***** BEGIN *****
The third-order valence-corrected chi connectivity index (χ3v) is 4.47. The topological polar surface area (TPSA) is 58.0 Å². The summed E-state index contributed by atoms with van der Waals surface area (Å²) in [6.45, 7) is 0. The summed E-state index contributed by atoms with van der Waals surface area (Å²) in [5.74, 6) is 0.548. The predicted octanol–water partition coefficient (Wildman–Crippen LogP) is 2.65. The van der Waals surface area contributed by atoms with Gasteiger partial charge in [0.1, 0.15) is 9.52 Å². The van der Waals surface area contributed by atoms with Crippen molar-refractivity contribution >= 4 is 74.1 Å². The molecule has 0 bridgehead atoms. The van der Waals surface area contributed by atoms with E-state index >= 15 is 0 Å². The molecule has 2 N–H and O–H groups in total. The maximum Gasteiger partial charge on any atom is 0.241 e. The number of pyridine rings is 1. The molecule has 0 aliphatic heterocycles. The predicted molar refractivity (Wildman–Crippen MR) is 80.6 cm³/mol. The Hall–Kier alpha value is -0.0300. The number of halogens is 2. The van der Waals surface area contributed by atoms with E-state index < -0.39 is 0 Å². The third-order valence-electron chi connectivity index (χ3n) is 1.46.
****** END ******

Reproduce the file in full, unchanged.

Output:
The third-order valence-corrected chi connectivity index (χ3v) is 4.47. The topological polar surface area (TPSA) is 58.0 Å². The summed E-state index contributed by atoms with van der Waals surface area (Å²) in [6.45, 7) is 0. The summed E-state index contributed by atoms with van der Waals surface area (Å²) in [5.74, 6) is 0.548. The predicted octanol–water partition coefficient (Wildman–Crippen LogP) is 2.65. The van der Waals surface area contributed by atoms with Gasteiger partial charge in [0.1, 0.15) is 9.52 Å². The van der Waals surface area contributed by atoms with Crippen molar-refractivity contribution >= 4 is 74.1 Å². The molecule has 0 bridgehead atoms. The van der Waals surface area contributed by atoms with E-state index >= 15 is 0 Å². The molecule has 2 N–H and O–H groups in total. The maximum Gasteiger partial charge on any atom is 0.241 e. The number of pyridine rings is 1. The molecule has 0 aliphatic heterocycles. The predicted molar refractivity (Wildman–Crippen MR) is 80.6 cm³/mol. The Hall–Kier alpha value is -0.0300. The number of halogens is 2. The van der Waals surface area contributed by atoms with E-state index < -0.39 is 0 Å². The third-order valence-electron chi connectivity index (χ3n) is 1.46.